It can’t dribble, let alone slam dunk, but Toyota’s basketball robot hardly ever misses a free throw or a three-pointer.

The 207-centimeter (six-foot-10) -tall machine made five of eight three-pointer shots in a demonstration in a Tokyo suburb Monday, a ratio its engineers say is worse than usual.

Toyota Motor Corp.’s robot, called Cue 3, computes as a three-dimensional image where the basket is, using sensors on its torso, and adjusts motors inside its arm and knees to give the shot the right angle and propulsion for a swish.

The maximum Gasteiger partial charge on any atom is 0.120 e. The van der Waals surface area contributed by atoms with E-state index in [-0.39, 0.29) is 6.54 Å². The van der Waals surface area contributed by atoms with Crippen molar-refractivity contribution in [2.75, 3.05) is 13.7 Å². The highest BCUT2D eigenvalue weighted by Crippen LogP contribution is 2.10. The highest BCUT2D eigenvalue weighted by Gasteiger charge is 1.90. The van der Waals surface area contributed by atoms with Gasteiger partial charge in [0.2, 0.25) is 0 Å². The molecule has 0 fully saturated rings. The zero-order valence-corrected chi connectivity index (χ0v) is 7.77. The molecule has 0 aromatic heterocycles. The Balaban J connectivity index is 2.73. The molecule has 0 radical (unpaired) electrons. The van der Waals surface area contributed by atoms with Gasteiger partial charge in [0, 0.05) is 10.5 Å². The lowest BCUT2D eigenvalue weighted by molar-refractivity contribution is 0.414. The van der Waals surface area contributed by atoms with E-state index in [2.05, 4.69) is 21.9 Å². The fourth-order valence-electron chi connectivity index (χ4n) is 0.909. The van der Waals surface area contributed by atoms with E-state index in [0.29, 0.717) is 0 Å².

Toyota’s basketball robot Cue 3 demonstrates Monday, April 1, 2019 at a gymnasium in Fuchu, Tokyo. The 207-centimeter (six-foot-10) -tall machine made five of eight three-pointer shots in a demonstration in a Tokyo suburb Monday, a ratio its engineers say is worse than usual. (AP Photo/Yuri Kageyama)
Toyota’s basketball robot Cue 3 demonstrates Monday, April 1, 2019 at a gymnasium in Fuchu, Tokyo. The 207-centimeter (six-foot-10) -tall machine made five of eight three-pointer shots in a demonstration in a Tokyo suburb Monday, a ratio its engineers say is worse than usual. (AP Photo/Yuri Kageyama)

Efforts in developing human-shaped robots underline a global shift in robotics use from pre-programmed mechanical arms in limited places like factories to functioning in the real world with people.

The 2017 version of the robot was designed to make free throws.

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